Tri-tip steak has just recently hit the tastebuds of the general population, although it was furtively consumed by the food illuminati for years. This particular cut of meat was usually considered scrap – used for ground meat, soups, and commercial foods. You might be able to find it in the market but not often.
Well, a few years ago the secret was out and tri-tip hit restaurants, food programs and the best of the cooking magazines. Even so, you don’t see a lot of information about it on the Internet and find it rarely in anything but specialty cookbooks. It isn’t because it is expensive and it certainly isn’t because it is difficult to cook. I think it is because the guys in butcher shop want to keep it for themselves.
You see, tri-tip is incredibly tender but also lower in fat than a lot of other cuts. Generally the fat is nicely marbled in the meat and there is very little of that icky hard fat. You may need to trim off a little silver-skin but I rarely find more than a patch or two on tri-tip. Best of all, the meat has a rich, beefy flavor. It is seriously good stuff.
Tri-tip is a small, triangular shaped cut that is found at the bottom of the sirloin. see that small triangle that hangs down from the bottom sirloin? Yep, that’s it.
It usually runs from 1 1/2 pounds to 2 1/2 pounds and you can get it in either a roast or cut into long steaks. I prefer the steaks because you can cook them quickly (and I mean quickly!), giving the meat less of a chance to dry out. Because of the lean characteristics of this steak it will dry out pretty quickly if you over cook it. Tri-tip is best served medium rare, in my opinion. Cooked much beyond that you start losing the awesome characteristics that make it as delicious as it is.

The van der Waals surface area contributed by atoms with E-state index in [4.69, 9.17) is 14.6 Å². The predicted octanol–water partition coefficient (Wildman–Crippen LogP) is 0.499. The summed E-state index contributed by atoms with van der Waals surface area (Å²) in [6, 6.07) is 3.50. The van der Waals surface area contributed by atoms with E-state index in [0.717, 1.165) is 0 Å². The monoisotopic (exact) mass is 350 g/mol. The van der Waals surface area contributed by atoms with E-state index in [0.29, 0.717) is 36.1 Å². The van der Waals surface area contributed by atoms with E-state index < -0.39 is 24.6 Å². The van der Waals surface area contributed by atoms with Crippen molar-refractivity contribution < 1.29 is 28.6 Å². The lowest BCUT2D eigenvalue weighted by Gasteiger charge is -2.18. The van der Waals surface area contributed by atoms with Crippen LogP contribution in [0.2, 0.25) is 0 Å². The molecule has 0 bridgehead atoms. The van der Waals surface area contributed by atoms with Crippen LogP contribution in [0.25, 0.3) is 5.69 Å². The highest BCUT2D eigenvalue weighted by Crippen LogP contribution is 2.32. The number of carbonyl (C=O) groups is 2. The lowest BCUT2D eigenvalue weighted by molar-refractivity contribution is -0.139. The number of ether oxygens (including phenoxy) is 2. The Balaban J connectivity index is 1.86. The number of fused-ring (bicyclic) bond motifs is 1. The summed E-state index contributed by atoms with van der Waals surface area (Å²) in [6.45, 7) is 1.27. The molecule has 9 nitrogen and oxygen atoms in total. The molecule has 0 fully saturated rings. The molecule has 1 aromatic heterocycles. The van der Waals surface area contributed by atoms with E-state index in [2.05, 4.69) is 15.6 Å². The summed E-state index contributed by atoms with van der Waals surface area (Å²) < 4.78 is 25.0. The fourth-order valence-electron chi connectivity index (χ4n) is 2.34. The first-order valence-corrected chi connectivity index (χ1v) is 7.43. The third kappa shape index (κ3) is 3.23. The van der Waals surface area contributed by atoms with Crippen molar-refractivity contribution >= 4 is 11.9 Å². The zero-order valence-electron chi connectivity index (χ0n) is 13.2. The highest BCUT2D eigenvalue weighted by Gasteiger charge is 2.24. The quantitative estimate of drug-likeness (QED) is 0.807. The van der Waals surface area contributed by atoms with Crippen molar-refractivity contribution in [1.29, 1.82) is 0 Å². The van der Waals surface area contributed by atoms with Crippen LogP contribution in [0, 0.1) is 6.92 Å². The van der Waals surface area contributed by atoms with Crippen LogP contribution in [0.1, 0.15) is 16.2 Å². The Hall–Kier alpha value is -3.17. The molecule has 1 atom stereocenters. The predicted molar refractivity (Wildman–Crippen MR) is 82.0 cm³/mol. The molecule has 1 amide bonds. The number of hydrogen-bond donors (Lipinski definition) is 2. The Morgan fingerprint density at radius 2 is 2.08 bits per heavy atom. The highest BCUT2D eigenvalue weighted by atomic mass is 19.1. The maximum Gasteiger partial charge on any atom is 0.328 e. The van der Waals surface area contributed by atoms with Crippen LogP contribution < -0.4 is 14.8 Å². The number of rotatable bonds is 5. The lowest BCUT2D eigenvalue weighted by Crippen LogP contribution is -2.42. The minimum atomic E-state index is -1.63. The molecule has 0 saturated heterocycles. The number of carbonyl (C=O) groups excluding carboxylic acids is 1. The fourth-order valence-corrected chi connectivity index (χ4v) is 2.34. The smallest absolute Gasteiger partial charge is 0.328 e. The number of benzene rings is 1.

Now, how to choose yours. The meat may be trimmed or untrimmed. I buy it untrimmed if I can find it and then trim it myself leaving a thin layer of the fat. You should look for a well marbled piece of meat with lines of fat running through it and no area of meat wider than about a half and inch that doesn’t have a line of fat through it.
I know, I know – we have been tutored to hate that fat but trust me, you want it in this meat. The fat melts through and gives it the flavor and tenderness that your guests are going to rave about.
You are going to pull the steaks out of the fridge about an hour or two before you are ready to grill. Rub the seasoning on and then let the meat come to room temperature. Take a xanax if you have to in order to get you through the trauma of fat and room temperature. It’ll be o.k. I promise. Just don’t tell Doc Oz.
A word about the rub. Tri-tip has flavor. Adding too much seasoning, marinating, or sauce is (to me) like adding sugar to a perfectly ripe melon – sure you can but why?
Grill it on high, fat side up, until the interior temperature is 120 – 125 (rare) about 15 minutes total – turning it once with tongs. Remove from the grill and allow it to stand for 10 minutes in order for the juices to settle. During this time it will continue to cook a little giving you that tender-but-not-raw medium rare perfection.
Slice against the grain.
You will eat this again…and again…and again… I promise.
If you are having trouble finding it just ask your butcher. Some of them still use it for ground beef. I like a simple rub added with restraint to really let the flavor of the meat shine through.
Do you prefer a dry rub, marinade or other way of seasoning your grilled meats? I am curious. Comment and let me know.
© 2012 Marye Audet
Diagram via wikipedia public domain